The Hate Crime Act is very specific about the evidence needed to accuse and convict an arsonist, a shooter, a stabber, or a vandal under its definitions and terms. This is a perfectly reasonable way for American law to function. However, the result is that the “false flag” argument about crimes against Jewish, Black, or Moslem individuals and institutions are being supported.*
Here are some examples:
- A teenager has been accused of setting a fire to a Mosque in Pittsfield Township, Michigan, but the authorities say they don’t have enough evidence to charge him with a hate crime. The fact that a climate of Islamophobia and hatred for Muslims probably influenced this individual to choose the mosque as his target is important in understanding what’s happening, but the haters on the right claim that the lack of evidence for the specific legal charge means this was a “false flag” – and that it proves something about liberals who discuss the climate of hatred.
- Over 100 bomb threats to Jewish Community Centers – which mainly serve as schools and daycare centers – are interpreted as part of an antisemitic climate and probably as a campaign to create a climate of fear among Jewish people whose children are regularly threatened. Only one person, who made 8 of the calls, has been caught, and his motive was to frame his girlfriend – so it’s not legally a hate crime. Though his choice of actions clearly reflected the antisemitic climate, and was undoubtedly a way for him to magnify the attention he received, the haters interpret this as another example of exaggeration by Jews and others who classify it with antisemitic attacks. Just a “false flag,” another example of Jews exaggerating, they say.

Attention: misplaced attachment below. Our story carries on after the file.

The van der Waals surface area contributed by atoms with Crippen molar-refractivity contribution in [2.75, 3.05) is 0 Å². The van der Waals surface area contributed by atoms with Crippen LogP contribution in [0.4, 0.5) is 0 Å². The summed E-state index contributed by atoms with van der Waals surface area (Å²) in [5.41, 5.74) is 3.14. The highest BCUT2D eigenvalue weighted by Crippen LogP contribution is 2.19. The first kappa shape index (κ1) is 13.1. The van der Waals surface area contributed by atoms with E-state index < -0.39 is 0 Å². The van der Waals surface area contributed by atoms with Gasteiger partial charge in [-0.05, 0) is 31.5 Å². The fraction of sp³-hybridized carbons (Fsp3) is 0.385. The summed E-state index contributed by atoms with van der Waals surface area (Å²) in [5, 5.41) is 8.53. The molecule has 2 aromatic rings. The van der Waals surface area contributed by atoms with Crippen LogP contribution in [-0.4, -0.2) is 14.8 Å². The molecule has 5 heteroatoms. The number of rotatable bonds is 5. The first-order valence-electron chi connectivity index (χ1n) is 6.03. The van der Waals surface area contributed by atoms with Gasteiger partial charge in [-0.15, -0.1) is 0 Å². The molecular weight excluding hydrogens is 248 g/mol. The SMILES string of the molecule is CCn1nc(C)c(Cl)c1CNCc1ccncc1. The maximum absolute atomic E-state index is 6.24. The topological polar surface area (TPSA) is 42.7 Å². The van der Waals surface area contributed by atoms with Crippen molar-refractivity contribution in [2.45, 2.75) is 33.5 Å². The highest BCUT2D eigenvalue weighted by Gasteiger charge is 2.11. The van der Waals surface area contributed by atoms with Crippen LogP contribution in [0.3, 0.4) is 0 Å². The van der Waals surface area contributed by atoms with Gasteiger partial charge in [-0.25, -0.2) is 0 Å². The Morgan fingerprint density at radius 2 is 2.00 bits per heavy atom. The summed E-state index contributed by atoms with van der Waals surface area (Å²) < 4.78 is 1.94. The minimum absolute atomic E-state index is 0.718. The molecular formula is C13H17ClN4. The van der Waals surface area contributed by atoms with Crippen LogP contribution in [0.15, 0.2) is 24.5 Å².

- When police investigating vandalism at Jewish cemeteries said they didn’t know if it was a hate crime, right-wing haters thus dismissed all discussion of the antisemitic atmosphere that clearly inspired the vandals. This dismissal goes to the highest levels of our government.
- For years, police who shoot black teenagers or other black people have been defended by people who say they are justified, and blame the victims. A lot has been written about this, I won’t try to elaborate.
"Anti-Semitism doesn’t require individuals who participate in it to hate Jews, or even to care about Jews. Anti-Semitism is a way to structure hate and violence. Once the structure is in place, anyone can participate, whether they are personally invested or not. Prejudice doesn’t require intent. You don’t have to hate Jews to commit anti-Semitic acts." (source: "GamerGate Can Teach Us About Anti-Semitic Attacks" by Noah Berlatsky, March 9, 2017.)
*Note: A “false flag” is a seeming hate crime or act of prejudice whose perpetrator in reality is not motivated by bigotry, and in some cases is said to belong to the attacked group. This hypothetical perpetrator or provacateur acts to obtain sympathy or other advantage for the group. Attacks on minority individuals or institutions (like mosques, Black churches, or Jewish cemeteries) are thus classified as random, “ordinary” crimes, and thus of no importance. The “alt right,” which is now in charge of parts of the US government, has been using the “false flag” accusation for quite a while to dismiss efforts to identify and oppose organized bigotry.